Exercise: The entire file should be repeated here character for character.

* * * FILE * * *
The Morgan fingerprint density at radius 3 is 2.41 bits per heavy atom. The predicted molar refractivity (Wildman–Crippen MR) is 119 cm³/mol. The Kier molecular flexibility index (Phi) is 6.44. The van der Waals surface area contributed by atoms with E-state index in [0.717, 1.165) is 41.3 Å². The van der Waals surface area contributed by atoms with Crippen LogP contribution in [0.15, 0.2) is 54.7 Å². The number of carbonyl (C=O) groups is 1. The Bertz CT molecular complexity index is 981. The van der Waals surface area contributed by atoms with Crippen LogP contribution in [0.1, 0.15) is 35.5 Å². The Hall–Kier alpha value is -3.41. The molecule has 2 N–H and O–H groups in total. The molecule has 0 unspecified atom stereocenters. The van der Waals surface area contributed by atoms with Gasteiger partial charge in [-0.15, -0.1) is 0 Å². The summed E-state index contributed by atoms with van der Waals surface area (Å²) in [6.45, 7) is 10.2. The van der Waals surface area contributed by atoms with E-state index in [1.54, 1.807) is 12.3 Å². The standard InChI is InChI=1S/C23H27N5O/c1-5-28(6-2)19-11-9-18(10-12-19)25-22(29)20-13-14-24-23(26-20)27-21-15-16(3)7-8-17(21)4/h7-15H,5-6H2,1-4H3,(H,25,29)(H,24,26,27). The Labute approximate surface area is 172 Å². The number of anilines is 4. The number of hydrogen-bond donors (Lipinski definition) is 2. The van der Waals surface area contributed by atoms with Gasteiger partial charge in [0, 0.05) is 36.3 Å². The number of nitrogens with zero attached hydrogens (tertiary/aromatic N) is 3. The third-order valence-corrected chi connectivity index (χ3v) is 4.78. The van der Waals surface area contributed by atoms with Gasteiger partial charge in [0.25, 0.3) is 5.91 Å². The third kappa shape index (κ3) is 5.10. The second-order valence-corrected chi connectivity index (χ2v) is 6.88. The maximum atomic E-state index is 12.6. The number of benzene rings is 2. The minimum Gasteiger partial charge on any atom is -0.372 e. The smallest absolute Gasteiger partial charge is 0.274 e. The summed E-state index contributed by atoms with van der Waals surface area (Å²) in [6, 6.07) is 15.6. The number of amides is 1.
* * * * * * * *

The Morgan fingerprint density at radius 3 is 2.41 bits per heavy atom. The predicted molar refractivity (Wildman–Crippen MR) is 119 cm³/mol. The Kier molecular flexibility index (Phi) is 6.44. The van der Waals surface area contributed by atoms with E-state index in [0.717, 1.165) is 41.3 Å². The van der Waals surface area contributed by atoms with Crippen LogP contribution in [0.15, 0.2) is 54.7 Å². The number of carbonyl (C=O) groups is 1. The Bertz CT molecular complexity index is 981. The van der Waals surface area contributed by atoms with Crippen LogP contribution in [0.1, 0.15) is 35.5 Å². The Hall–Kier alpha value is -3.41. The molecule has 2 N–H and O–H groups in total. The molecule has 0 unspecified atom stereocenters. The van der Waals surface area contributed by atoms with Gasteiger partial charge in [-0.15, -0.1) is 0 Å². The summed E-state index contributed by atoms with van der Waals surface area (Å²) in [6.45, 7) is 10.2. The van der Waals surface area contributed by atoms with E-state index in [1.54, 1.807) is 12.3 Å². The standard InChI is InChI=1S/C23H27N5O/c1-5-28(6-2)19-11-9-18(10-12-19)25-22(29)20-13-14-24-23(26-20)27-21-15-16(3)7-8-17(21)4/h7-15H,5-6H2,1-4H3,(H,25,29)(H,24,26,27). The Labute approximate surface area is 172 Å². The number of anilines is 4. The number of hydrogen-bond donors (Lipinski definition) is 2. The van der Waals surface area contributed by atoms with Gasteiger partial charge in [0, 0.05) is 36.3 Å². The number of nitrogens with zero attached hydrogens (tertiary/aromatic N) is 3. The third-order valence-corrected chi connectivity index (χ3v) is 4.78. The van der Waals surface area contributed by atoms with Gasteiger partial charge in [0.25, 0.3) is 5.91 Å². The third kappa shape index (κ3) is 5.10. The second-order valence-corrected chi connectivity index (χ2v) is 6.88. The maximum atomic E-state index is 12.6. The number of benzene rings is 2. The minimum Gasteiger partial charge on any atom is -0.372 e. The smallest absolute Gasteiger partial charge is 0.274 e. The summed E-state index contributed by atoms with van der Waals surface area (Å²) in [6, 6.07) is 15.6. The number of amides is 1.